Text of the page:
But despite all of this, the cries of "It's so confusing!" thrown at the first part of the series by some, so far don't apply - tv-ooh understood it, and tv-ooh generally has to ignore the plot and just enjoy the spectacle.

All of it now makes a bit more sense, and questions have been answered - and to viewers who have followed the series and the character of River Song, we've now seen how she began, and how she surrendered the remainder of her regenerations to save the Doctor, who she had poisoned earlier in the episode while still under her murderous conditioning.

And, as the Doctor, Amy and Rory leave her recovering in some space-hospital (was that a cat-nun?), the Doctor places the brand new TARDIS-shaped diary that we'll see later/have seen before.


Just got the problem of getting around the whole Doctor getting shot by an 'Impossible Astronaut' now.

But that's later.

And the promo-photos of Rose, Martha and Donna, shimmering in the TARDIS as the poisoned Doctor faces certain (but not certain) death, is a teasy fan-thrill all of its own.

Watch the episode, enjoy the fun. Then have it all ruined by watching Doctor Who Confidential afterwards. Hmmm.

Thursday, 25 August 2011

EastEnders: "I want pizza and I want Hazell Dean!"

EastEnders in Southend is a bit of a laugh this week, which is not something you hear very often.

It's almost like a pantomime, assuming you'd get a pantomime with quite dark storylines about pimps and HIV in them. Slotted in seamlessly between musical numbers about working and whistling, maybe.

It's a fact of life that misery is never far away in EastEnders, but comic relief character Heather - she's the one who wants pizza and Hazell Dean - has gone to Southend for an 80s pop concert, and other characters have gone along for the ride and to bring some misery - known as "drama", of course - and to make a week of it.

Like Shirley, who clothes-wise, never left the 80s anyway - while Dot's found a sister no-one ever really knew she had, and some sort of long lost son or something.

But as we say - panto.

And as well as pizza, Hazell Dean, an 80s singer from the 80s who had several hits in said decade, is a recurring theme for our Heather - and Heather even did a rendition of one of Hazell Dean's hits, Searchin' - which, again, is not something you see everyday.

If tv-ooh was a betting blog about television tv-ooh would bet Hazell Dean would pop up in the next episode.

A bit like this perhaps:

or this:

And, in the interests of editorial balance and such like, tv-ooh also found a pizza-related video, but it's not nearly as tunesome.

Tuesday, 23 August 2011

Celebrity Big Brother: Not all celebrities, but good to have it back (sort of)

When you go to the trouble of putting in a fiver for someone's leaving present at work, it's a bit galling to have them turn up again barely a year later, as if their departure never happened.

And so with Big Brother - back like it never left but now on Channel 5 - all that fuss about it finishing last year "for good" seems a bit hollow, like the short-lived careers of so many former contestants.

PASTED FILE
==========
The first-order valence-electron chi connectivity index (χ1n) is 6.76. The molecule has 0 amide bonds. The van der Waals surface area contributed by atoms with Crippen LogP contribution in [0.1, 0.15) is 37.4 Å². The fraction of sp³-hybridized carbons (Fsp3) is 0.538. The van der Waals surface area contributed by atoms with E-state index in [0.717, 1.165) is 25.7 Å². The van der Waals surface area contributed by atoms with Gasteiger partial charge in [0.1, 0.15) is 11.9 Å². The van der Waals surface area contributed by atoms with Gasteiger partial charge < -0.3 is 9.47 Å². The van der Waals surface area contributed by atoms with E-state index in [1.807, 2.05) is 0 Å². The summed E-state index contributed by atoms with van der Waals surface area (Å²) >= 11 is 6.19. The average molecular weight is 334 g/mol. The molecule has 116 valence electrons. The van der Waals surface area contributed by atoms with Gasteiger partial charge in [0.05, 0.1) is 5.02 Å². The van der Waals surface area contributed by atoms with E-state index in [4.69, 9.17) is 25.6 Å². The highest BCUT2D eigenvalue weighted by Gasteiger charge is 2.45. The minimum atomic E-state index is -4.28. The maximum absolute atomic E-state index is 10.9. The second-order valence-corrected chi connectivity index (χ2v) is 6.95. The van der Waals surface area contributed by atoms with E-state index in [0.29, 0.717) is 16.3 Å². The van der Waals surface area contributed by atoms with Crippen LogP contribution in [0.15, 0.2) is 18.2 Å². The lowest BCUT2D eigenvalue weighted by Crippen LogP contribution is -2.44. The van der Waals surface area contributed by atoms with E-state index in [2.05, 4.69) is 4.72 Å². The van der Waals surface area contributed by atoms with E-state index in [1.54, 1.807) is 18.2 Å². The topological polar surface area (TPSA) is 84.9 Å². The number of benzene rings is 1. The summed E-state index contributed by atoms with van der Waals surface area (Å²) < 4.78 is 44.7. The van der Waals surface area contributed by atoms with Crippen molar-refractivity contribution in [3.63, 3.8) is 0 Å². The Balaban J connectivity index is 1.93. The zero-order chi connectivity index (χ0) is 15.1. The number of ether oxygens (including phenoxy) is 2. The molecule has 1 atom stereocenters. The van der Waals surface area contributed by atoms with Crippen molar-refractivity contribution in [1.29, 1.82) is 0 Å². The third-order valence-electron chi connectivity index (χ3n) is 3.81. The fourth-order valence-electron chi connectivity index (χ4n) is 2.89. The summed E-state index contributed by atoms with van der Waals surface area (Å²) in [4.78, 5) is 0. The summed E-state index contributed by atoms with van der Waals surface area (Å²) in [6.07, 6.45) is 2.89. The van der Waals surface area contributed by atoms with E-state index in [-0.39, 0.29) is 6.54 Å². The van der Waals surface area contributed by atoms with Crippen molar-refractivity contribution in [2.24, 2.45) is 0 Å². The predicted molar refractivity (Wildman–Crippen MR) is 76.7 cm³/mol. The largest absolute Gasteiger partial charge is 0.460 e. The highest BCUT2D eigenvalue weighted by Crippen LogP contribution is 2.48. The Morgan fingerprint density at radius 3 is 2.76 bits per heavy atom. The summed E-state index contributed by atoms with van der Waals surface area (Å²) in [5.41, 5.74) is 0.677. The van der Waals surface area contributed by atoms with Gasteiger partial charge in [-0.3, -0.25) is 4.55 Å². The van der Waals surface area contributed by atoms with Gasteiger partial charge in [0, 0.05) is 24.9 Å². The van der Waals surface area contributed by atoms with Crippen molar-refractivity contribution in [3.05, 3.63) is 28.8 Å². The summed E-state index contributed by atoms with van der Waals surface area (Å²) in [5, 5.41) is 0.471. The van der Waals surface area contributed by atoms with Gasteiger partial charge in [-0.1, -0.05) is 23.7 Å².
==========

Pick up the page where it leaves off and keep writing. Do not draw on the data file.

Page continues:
Wisely, Channel 5 have kept the same format for this revival, the same Geordie voice over man, the same everything - although Davina and her "is she having a fit or just quite excited" presenting style is replaced by Brian "Towling" Dowling, doing his best to settle in quickly but still a bit "rabbit in the headlights", probably unable to believe his luck.

And as for the celebrities themselves - a three week version with "well known faces" precedes a "regular" version - few of them really qualify.

It's proving to be fun though.

Notables so far include Amy Childs (from The Only Way is Essex). How many times will she refer to her "vaj" or "min" or talk about her enhanced boobs, or say "jel" (as in "jealous"), as if to say, "I've got a catchphrase everyone!".

And how much longer will twin virgin eunuchs Jedward bother to both get dressed identically and immaculately?

But when Celebrity Big Brother comes alive is when we eavesdrop on the better-known housemates talking about events in their own lives that we've heard about, like a real life version of a Heat magazine interview.

So genuinely endearing but gobby semi-fatal car crash Kerry Katona - talking about her well-publicised problems quite openly - is the only housemate to actually give us (and the hundreds of viewers of her now axed ITV2 programme) the fix of celebrity tittle-tattle the title promises.

The others, well, if they're not very well known now, their profiles are likely to raise further by the end of it, as we get to know the cast better.

So it's business as usual really.

Celebrity Big Brother: Welcome back, you old tart.

Monday, 22 August 2011

The Killing (Forbrydelsen): Familiar, but different - and knitwear fetish intact

It's interesting watching the BBC Four repeats of the original Danish version of murder investigation drama The Killing, only several weeks behind the showing of the American remake on Channel 4.

Aside from the obvious difference of the language - the Danish speech lends the programme a sort of melancholic quality, perhaps not unlike if ABBA were to sing in their native Swedish tongue about a particularly bad heartbreak but compared awkwardly to a game of cards in some way - it seems like large parts of the US version match the original.